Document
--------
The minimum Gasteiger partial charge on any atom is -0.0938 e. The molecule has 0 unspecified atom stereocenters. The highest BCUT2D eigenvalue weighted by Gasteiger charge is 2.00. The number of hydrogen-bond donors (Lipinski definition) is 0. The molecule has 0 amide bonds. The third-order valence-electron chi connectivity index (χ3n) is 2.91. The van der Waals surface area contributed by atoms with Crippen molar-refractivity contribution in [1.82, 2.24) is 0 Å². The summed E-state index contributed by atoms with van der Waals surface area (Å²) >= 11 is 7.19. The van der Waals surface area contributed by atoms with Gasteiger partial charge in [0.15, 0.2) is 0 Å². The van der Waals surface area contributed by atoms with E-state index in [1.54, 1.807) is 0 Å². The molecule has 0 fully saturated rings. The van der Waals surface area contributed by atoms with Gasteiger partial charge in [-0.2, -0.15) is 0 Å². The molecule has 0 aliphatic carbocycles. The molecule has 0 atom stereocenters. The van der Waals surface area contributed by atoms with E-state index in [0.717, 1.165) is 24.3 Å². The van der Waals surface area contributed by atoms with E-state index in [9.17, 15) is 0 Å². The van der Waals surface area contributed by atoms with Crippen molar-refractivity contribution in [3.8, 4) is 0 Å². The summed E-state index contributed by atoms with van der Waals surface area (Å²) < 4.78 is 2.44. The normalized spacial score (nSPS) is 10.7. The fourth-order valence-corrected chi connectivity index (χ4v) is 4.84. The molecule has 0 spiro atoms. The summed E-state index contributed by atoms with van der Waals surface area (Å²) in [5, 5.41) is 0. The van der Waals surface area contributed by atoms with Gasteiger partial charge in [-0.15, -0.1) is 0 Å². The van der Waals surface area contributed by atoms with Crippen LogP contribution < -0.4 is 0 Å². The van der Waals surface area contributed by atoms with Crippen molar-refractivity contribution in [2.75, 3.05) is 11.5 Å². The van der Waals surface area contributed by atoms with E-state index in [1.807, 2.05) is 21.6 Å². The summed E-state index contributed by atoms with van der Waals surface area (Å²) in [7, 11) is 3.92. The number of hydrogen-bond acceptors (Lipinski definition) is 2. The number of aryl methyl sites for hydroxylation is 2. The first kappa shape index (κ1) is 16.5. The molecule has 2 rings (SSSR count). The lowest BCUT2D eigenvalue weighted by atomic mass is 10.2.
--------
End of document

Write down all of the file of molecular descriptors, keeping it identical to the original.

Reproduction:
The minimum Gasteiger partial charge on any atom is -0.0938 e. The molecule has 0 unspecified atom stereocenters. The highest BCUT2D eigenvalue weighted by Gasteiger charge is 2.00. The number of hydrogen-bond donors (Lipinski definition) is 0. The molecule has 0 amide bonds. The third-order valence-electron chi connectivity index (χ3n) is 2.91. The van der Waals surface area contributed by atoms with Crippen molar-refractivity contribution in [1.82, 2.24) is 0 Å². The summed E-state index contributed by atoms with van der Waals surface area (Å²) >= 11 is 7.19. The van der Waals surface area contributed by atoms with Gasteiger partial charge in [0.15, 0.2) is 0 Å². The van der Waals surface area contributed by atoms with E-state index in [1.54, 1.807) is 0 Å². The molecule has 0 fully saturated rings. The van der Waals surface area contributed by atoms with Gasteiger partial charge in [-0.2, -0.15) is 0 Å². The molecule has 0 aliphatic carbocycles. The molecule has 0 atom stereocenters. The van der Waals surface area contributed by atoms with E-state index in [0.717, 1.165) is 24.3 Å². The van der Waals surface area contributed by atoms with E-state index in [9.17, 15) is 0 Å². The van der Waals surface area contributed by atoms with Crippen molar-refractivity contribution in [3.8, 4) is 0 Å². The summed E-state index contributed by atoms with van der Waals surface area (Å²) < 4.78 is 2.44. The normalized spacial score (nSPS) is 10.7. The fourth-order valence-corrected chi connectivity index (χ4v) is 4.84. The molecule has 0 spiro atoms. The summed E-state index contributed by atoms with van der Waals surface area (Å²) in [5, 5.41) is 0. The van der Waals surface area contributed by atoms with Gasteiger partial charge in [-0.15, -0.1) is 0 Å². The van der Waals surface area contributed by atoms with Crippen LogP contribution < -0.4 is 0 Å². The van der Waals surface area contributed by atoms with Crippen molar-refractivity contribution in [2.75, 3.05) is 11.5 Å². The van der Waals surface area contributed by atoms with E-state index in [1.807, 2.05) is 21.6 Å². The summed E-state index contributed by atoms with van der Waals surface area (Å²) in [7, 11) is 3.92. The number of hydrogen-bond acceptors (Lipinski definition) is 2. The number of aryl methyl sites for hydroxylation is 2. The first kappa shape index (κ1) is 16.5. The molecule has 2 rings (SSSR count). The lowest BCUT2D eigenvalue weighted by atomic mass is 10.2.